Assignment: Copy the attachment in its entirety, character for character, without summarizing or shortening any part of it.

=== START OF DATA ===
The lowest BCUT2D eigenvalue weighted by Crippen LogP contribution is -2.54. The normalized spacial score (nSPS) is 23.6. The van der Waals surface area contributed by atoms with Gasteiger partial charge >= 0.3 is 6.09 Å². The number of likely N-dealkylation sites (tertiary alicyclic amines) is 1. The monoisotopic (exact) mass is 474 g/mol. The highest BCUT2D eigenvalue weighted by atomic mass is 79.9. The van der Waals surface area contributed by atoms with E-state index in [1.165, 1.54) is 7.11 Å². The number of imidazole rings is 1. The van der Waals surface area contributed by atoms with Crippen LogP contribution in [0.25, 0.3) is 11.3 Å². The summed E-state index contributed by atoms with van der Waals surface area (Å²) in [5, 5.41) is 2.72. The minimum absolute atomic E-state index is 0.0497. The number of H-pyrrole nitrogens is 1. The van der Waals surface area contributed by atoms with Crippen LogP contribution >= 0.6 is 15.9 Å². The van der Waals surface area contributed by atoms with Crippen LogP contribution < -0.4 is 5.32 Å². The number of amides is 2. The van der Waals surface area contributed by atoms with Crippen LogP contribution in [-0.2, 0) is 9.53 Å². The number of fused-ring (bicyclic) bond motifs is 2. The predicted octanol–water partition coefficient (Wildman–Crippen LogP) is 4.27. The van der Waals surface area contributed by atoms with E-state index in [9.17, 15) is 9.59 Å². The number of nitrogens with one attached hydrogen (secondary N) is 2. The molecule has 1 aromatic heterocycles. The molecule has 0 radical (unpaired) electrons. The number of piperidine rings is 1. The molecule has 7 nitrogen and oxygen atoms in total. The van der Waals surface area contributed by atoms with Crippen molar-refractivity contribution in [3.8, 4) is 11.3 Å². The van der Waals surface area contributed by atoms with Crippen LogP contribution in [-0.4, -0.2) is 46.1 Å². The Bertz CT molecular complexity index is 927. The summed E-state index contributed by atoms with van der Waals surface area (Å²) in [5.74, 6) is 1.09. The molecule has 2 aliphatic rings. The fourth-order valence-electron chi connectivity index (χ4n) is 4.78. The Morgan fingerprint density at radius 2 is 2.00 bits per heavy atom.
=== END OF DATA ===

The lowest BCUT2D eigenvalue weighted by Crippen LogP contribution is -2.54. The normalized spacial score (nSPS) is 23.6. The van der Waals surface area contributed by atoms with Gasteiger partial charge >= 0.3 is 6.09 Å². The number of likely N-dealkylation sites (tertiary alicyclic amines) is 1. The monoisotopic (exact) mass is 474 g/mol. The highest BCUT2D eigenvalue weighted by atomic mass is 79.9. The van der Waals surface area contributed by atoms with E-state index in [1.165, 1.54) is 7.11 Å². The number of imidazole rings is 1. The van der Waals surface area contributed by atoms with Crippen LogP contribution in [0.25, 0.3) is 11.3 Å². The summed E-state index contributed by atoms with van der Waals surface area (Å²) in [5, 5.41) is 2.72. The minimum absolute atomic E-state index is 0.0497. The number of H-pyrrole nitrogens is 1. The van der Waals surface area contributed by atoms with Crippen LogP contribution >= 0.6 is 15.9 Å². The van der Waals surface area contributed by atoms with Crippen LogP contribution < -0.4 is 5.32 Å². The number of amides is 2. The van der Waals surface area contributed by atoms with Crippen LogP contribution in [-0.2, 0) is 9.53 Å². The number of fused-ring (bicyclic) bond motifs is 2. The predicted octanol–water partition coefficient (Wildman–Crippen LogP) is 4.27. The van der Waals surface area contributed by atoms with E-state index in [9.17, 15) is 9.59 Å². The number of nitrogens with one attached hydrogen (secondary N) is 2. The molecule has 1 aromatic heterocycles. The molecule has 0 radical (unpaired) electrons. The number of piperidine rings is 1. The molecule has 7 nitrogen and oxygen atoms in total. The van der Waals surface area contributed by atoms with Crippen molar-refractivity contribution in [3.8, 4) is 11.3 Å². The van der Waals surface area contributed by atoms with Crippen LogP contribution in [-0.4, -0.2) is 46.1 Å². The Bertz CT molecular complexity index is 927. The summed E-state index contributed by atoms with van der Waals surface area (Å²) in [5.74, 6) is 1.09. The molecule has 2 aliphatic rings. The fourth-order valence-electron chi connectivity index (χ4n) is 4.78. The Morgan fingerprint density at radius 2 is 2.00 bits per heavy atom.